Catalogue


Medicine moves to the mall /
David Charles Sloane & Beverlie Conant Sloane.
imprint
Baltimore : Johns Hopkins University Press, 2003.
description
xiii, 198 p. : ill.
ISBN
080187064X (hbk. : alk. paper)
format(s)
Book
Holdings
More Details
imprint
Baltimore : Johns Hopkins University Press, 2003.
isbn
080187064X (hbk. : alk. paper)
contents note
The evolving architecture of healthcare -- Machine medicine -- The medical workshop -- Mall medicine -- Humanizing the hospital -- Mini-mall medicine -- Shopping for health -- Orchestrating health.
catalogue key
4768615
 
Includes bibliographical references and index.
A Look Inside
Full Text Reviews
Appeared in Choice on 2003-07-01:
The Sloanes (both, Univ. of Southern California) have written a fascinating history of the hospital. Their book begins with an account of the old hospitals with large wards in the late 1700s, when patients first began to move out of their homes for health care. These old hospitals tended to be modeled on large, old houses and catered to the poor population. The Sloanes discuss the gradual changes in hospitals as they developed more private rooms, needed larger equipment, began to house pharmacies, and evolved from large horizontal structures to tall vertical skyscrapers. As patients gradually evolved into the consumers of health care that they are today, hospitals and large medical centers had to humanize their approach and their facilities. These new health care centers in the 1990s and 2000s have become similar to shopping malls, being open and inviting and housing shops, entertainment, and restaurants while providing excellent health care for inpatients and outpatients. The Sloanes illustrate their work with impressive photographs of the contrast between the old and the new and tell this history in a lively and interesting way. ^BSumming Up: Recommended. All levels. J. A. Brown Kaplan College
Reviews
Review Quotes
"After reading Medicine Moves to the Mall, you will see your local hospital or strip mall doctor's office in an entirely new light."--Nancy Tomes, Journal of American History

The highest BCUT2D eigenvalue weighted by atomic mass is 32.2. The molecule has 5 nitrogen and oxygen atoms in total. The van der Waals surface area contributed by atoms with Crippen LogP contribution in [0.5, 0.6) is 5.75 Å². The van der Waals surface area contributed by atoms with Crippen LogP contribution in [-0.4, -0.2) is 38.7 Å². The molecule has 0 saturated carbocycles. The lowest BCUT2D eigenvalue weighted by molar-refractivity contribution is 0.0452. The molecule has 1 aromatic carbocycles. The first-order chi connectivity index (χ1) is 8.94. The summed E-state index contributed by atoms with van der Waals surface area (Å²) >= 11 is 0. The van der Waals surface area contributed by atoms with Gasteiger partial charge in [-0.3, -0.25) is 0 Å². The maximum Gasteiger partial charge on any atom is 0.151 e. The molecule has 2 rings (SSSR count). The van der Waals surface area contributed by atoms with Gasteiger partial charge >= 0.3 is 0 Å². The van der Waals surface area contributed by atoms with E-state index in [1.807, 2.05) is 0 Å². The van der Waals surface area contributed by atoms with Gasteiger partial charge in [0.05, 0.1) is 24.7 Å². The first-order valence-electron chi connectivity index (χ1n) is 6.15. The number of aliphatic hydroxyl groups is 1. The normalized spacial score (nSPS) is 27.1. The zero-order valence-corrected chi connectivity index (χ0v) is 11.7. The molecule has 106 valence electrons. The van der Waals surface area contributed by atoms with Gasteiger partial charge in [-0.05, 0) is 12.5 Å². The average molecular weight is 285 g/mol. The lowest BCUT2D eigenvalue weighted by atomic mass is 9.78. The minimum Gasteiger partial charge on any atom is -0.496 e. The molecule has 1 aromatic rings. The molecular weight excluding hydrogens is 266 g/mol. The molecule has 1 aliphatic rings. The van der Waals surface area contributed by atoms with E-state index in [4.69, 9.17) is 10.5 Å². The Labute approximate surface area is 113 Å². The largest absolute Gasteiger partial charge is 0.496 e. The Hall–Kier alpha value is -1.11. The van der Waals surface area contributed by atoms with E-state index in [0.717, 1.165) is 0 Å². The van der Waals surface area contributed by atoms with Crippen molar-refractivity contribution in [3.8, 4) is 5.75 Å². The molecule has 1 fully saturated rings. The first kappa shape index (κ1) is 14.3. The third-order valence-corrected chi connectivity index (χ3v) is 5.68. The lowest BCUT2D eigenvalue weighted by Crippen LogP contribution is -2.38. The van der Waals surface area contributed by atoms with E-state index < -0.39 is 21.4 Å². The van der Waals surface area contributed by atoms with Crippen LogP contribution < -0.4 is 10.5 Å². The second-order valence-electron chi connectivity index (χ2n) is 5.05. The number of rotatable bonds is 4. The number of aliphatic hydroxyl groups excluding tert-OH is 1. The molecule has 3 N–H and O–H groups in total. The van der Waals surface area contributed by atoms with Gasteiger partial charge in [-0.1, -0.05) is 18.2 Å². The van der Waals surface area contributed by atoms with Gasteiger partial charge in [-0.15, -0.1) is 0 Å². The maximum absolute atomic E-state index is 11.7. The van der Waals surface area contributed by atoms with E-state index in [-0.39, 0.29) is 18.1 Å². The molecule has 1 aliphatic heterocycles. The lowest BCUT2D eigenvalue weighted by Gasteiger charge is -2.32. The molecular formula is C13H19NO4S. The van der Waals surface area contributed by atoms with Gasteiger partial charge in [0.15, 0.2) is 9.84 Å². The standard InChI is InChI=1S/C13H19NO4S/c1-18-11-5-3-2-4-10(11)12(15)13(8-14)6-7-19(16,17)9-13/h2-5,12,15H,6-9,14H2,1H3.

An interesting book that explains some of the many changes that the organization of medical care in this country has undergone. The illustrations are very well chosen, and they greatly enhance the text. It will find a warm welcome from several communities of scholars, ranging from geography to health care.
"An interesting book that explains some of the many changes that the organization of medical care in this country has undergone. The illustrations are very well chosen, and they greatly enhance the text. It will find a warm welcome from several communities of scholars, ranging from geography to health care."--Gert H. Brieger, M.D., Distinguished Service Professor of the History of Medicine, Johns Hopkins University
The authors do an effective job of linking changes in the sites at which medical services are offered to changes in medical practice, in medical economics, and in patterns of American commerce and urbanism. The writing is eloquent and persuasive in its arguments that the stereotype of the doctor's office and the hospital as the focal points of medical practice has never been accurate.
"The authors do an effective job of linking changes in the sites at which medical services are offered to changes in medical practice, in medical economics, and in patterns of American commerce and urbanism. The writing is eloquent and persuasive in its arguments that the stereotype of the doctor's office and the hospital as the focal points of medical practice has never been accurate." -- Dell Upton, College of Environmental Design
A fascinating history of the hospital.
"A fascinating history of the hospital." -- Choice
After reading Medicine Moves to the Mall , you will see your local hospital or strip mall doctor's office in an entirely new light.
After reading Medicine Moves to the Mall, you will see your local hospital or strip mall doctor's office in an entirely new light.
This item was reviewed in:
Choice, July 2003
To find out how to look for other reviews, please see our guides to finding book reviews in the Sciences or Social Sciences and Humanities.
Summaries
Main Description